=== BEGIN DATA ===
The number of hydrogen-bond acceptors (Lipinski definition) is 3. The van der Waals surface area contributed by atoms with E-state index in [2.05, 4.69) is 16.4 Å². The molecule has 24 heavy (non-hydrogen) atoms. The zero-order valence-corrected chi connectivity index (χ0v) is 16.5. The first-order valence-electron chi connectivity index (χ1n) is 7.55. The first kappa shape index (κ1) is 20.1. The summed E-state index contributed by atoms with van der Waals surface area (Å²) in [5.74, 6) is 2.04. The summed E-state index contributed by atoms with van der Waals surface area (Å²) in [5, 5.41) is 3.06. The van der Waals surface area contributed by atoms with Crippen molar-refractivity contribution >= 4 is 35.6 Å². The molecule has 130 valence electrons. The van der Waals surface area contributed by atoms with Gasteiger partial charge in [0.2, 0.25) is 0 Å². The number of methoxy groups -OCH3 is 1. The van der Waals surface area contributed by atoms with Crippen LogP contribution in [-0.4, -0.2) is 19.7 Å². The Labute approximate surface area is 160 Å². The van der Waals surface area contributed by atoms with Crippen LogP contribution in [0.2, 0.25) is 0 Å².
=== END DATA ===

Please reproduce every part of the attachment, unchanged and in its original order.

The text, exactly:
The number of hydrogen-bond acceptors (Lipinski definition) is 3. The van der Waals surface area contributed by atoms with E-state index in [2.05, 4.69) is 16.4 Å². The molecule has 24 heavy (non-hydrogen) atoms. The zero-order valence-corrected chi connectivity index (χ0v) is 16.5. The first-order valence-electron chi connectivity index (χ1n) is 7.55. The first kappa shape index (κ1) is 20.1. The summed E-state index contributed by atoms with van der Waals surface area (Å²) in [5.74, 6) is 2.04. The summed E-state index contributed by atoms with van der Waals surface area (Å²) in [5, 5.41) is 3.06. The van der Waals surface area contributed by atoms with Crippen molar-refractivity contribution >= 4 is 35.6 Å². The molecule has 130 valence electrons. The van der Waals surface area contributed by atoms with Gasteiger partial charge in [0.2, 0.25) is 0 Å². The number of methoxy groups -OCH3 is 1. The van der Waals surface area contributed by atoms with Crippen LogP contribution in [-0.4, -0.2) is 19.7 Å². The Labute approximate surface area is 160 Å². The van der Waals surface area contributed by atoms with Crippen LogP contribution in [0.2, 0.25) is 0 Å².